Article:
Wednesday, December 5, 2012

International Longshoremen's Association ILA - Labor Update

In light of the recent issues in California, I wanted to write to provide an update on the current situations regarding the current labor situation in America’s ports.
Negotiators reached a tentative agreement to end the crippling strike at La/Long Beach ports late Tuesday, less than 2 hours after Federal Mediators arrived from Washington DC. The strike began November 27 when about 400 members of the International Longshore and Warehouse Union’s local clerical workers walked off their jobs. The walkout quickly closed 10 of the 14 Ports Terminals, when members of the clerks sister unions refused to cross picket lines.
No terms of the deal were released, but the workers union released a statement that it had received new protections preventing jobs from Being outsourced.
This settlement does not include the pending actions in the nations East and Gulf Ports. The Master Contract covering the workers in these port areas is set to expire on December 31, 2012, and no agreement has been made. This threatens a similar strike in the East Coast and Gulf ports. In a discussion I had with a Port Official, I was advised that he did not have a prediction on if a similar tact of a brief strike would be attempted in these ports to force a settlement. To date a strike authorization vote has not been taken, but this official that asked not to be named, advised that Union workers are scheduled to meet next week to consider this possibility.
As this action would involve the entire East Coast and Gulf Ports, diversion of cargo will be difficult, as the smaller Canadian ports will be overwhelmed with cargo if this action takes place. We will look at options as the situation develops.
As information develops and more information is available, I will share it with you.
Please advise any questions you may have on this or any other subject.
Bill Marston CEO
Service Shipping Inc.
1550 E Higgins Road, Suite 108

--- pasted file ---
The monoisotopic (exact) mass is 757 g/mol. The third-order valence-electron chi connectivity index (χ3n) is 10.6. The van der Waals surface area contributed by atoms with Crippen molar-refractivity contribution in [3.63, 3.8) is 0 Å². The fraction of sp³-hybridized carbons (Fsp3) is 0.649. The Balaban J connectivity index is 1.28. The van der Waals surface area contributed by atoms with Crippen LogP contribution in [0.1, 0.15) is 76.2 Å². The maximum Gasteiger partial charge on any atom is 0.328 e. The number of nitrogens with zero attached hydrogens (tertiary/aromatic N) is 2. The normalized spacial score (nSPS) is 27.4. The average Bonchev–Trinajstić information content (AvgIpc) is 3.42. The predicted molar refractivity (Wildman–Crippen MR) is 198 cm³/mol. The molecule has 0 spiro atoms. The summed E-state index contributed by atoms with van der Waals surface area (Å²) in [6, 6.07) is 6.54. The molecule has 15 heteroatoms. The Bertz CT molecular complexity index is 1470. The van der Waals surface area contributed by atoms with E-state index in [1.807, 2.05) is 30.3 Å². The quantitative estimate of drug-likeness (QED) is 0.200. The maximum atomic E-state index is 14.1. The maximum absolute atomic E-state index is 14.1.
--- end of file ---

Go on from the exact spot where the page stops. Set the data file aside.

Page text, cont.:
Elk Grove Village IL 60007
Office: 847-427-1775
Fax: 847-427-1790

Monday, November 26, 2012

How to Import Heavy Machinery

Need to import heavy machinery? Any piece of heavy equipment will most likely need to be shipped with special requirements. Depending on the size of the machine it may need to be partially disassembled or shipped internationally using a larger container. Shipping oversized freight can become complicated if not done correctly.

Documents Required for Importing Heavy Machinery
  1. Bill of Lading
  2. Commercial Invoice (supplied by shipper)
  3. Packing List
What type of duty or other taxes will I have to pay when I import heavy machinery? The amount of duty that will be owed to the government when you import heavy machinery will vary from case to case. The type of engine that the machine has, what the machinery is used for and how much it weighs are all factors that go in to how much duty will be assessed. Duty is required to be paid before a customs clearance is issued to the importer.

It is vital to have a customs broker classify and clear heavy machinery equipment through customs to ensure the easiest experience possible. A customs broker acts as an attorney on behalf of the importer and will file a customs clearance on your behalf. They are also experts on classifying heavy machinery or expensive equipment which ensures importers will pay the least amount of duty legally allowed. This could potentially save the importer thousands of dollars.

The role of a customs broker is important when importing heavy machinery especially if it is a sensitive shipment with special needs. Often times the equipment must be shipped in pieces or in larger containers. Shipping oversized freight requires vast attention to detail and close oversight of the shipment from start to finish. Door to door delivery of heavy machinery consists of getting several transportation companies working together to get your freight to its final destination. Since your heavy machinery freight cargo is a special needs shipment, it is important to work with a company that has experience shipping heavy machinery.

Most customs brokers also act as freight forwarders. This is an advantage for the importer because if a customs broker handles the shipment from origin to destination, they act as the middle man who will communicate with each transportation company from start to finish. It is much easier for the importer to track their shipment by making a phone call to one person, rather than several trying to figure out where their freight is. Using a customs broker when importing heavy machinery is highly recommended.

For more information on shipping heavy machinery overseas please visit